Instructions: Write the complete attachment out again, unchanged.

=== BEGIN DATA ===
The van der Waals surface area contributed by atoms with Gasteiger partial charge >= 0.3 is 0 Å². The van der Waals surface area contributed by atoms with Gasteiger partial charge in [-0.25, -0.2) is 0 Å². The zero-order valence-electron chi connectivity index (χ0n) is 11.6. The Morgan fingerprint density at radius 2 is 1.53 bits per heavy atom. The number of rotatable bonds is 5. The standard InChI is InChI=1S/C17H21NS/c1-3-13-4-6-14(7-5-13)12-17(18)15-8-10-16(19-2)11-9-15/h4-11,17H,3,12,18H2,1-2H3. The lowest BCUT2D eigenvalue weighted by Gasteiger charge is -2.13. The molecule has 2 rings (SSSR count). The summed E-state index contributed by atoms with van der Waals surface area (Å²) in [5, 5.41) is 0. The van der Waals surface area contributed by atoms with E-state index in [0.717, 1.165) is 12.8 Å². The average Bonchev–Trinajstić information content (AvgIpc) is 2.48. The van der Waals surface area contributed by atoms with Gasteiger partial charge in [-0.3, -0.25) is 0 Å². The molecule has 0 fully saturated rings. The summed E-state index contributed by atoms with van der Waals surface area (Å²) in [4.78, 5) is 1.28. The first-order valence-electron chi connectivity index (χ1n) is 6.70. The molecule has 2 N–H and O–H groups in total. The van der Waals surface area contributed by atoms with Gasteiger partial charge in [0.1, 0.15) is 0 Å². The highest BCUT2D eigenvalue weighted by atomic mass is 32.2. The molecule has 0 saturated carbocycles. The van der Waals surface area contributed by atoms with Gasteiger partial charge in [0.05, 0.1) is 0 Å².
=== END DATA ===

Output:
The van der Waals surface area contributed by atoms with Gasteiger partial charge >= 0.3 is 0 Å². The van der Waals surface area contributed by atoms with Gasteiger partial charge in [-0.25, -0.2) is 0 Å². The zero-order valence-electron chi connectivity index (χ0n) is 11.6. The Morgan fingerprint density at radius 2 is 1.53 bits per heavy atom. The number of rotatable bonds is 5. The standard InChI is InChI=1S/C17H21NS/c1-3-13-4-6-14(7-5-13)12-17(18)15-8-10-16(19-2)11-9-15/h4-11,17H,3,12,18H2,1-2H3. The lowest BCUT2D eigenvalue weighted by Gasteiger charge is -2.13. The molecule has 2 rings (SSSR count). The summed E-state index contributed by atoms with van der Waals surface area (Å²) in [5, 5.41) is 0. The van der Waals surface area contributed by atoms with E-state index in [0.717, 1.165) is 12.8 Å². The average Bonchev–Trinajstić information content (AvgIpc) is 2.48. The van der Waals surface area contributed by atoms with Gasteiger partial charge in [-0.3, -0.25) is 0 Å². The molecule has 0 fully saturated rings. The summed E-state index contributed by atoms with van der Waals surface area (Å²) in [4.78, 5) is 1.28. The first-order valence-electron chi connectivity index (χ1n) is 6.70. The molecule has 2 N–H and O–H groups in total. The van der Waals surface area contributed by atoms with Gasteiger partial charge in [0.1, 0.15) is 0 Å². The highest BCUT2D eigenvalue weighted by atomic mass is 32.2. The molecule has 0 saturated carbocycles. The van der Waals surface area contributed by atoms with Gasteiger partial charge in [0.05, 0.1) is 0 Å².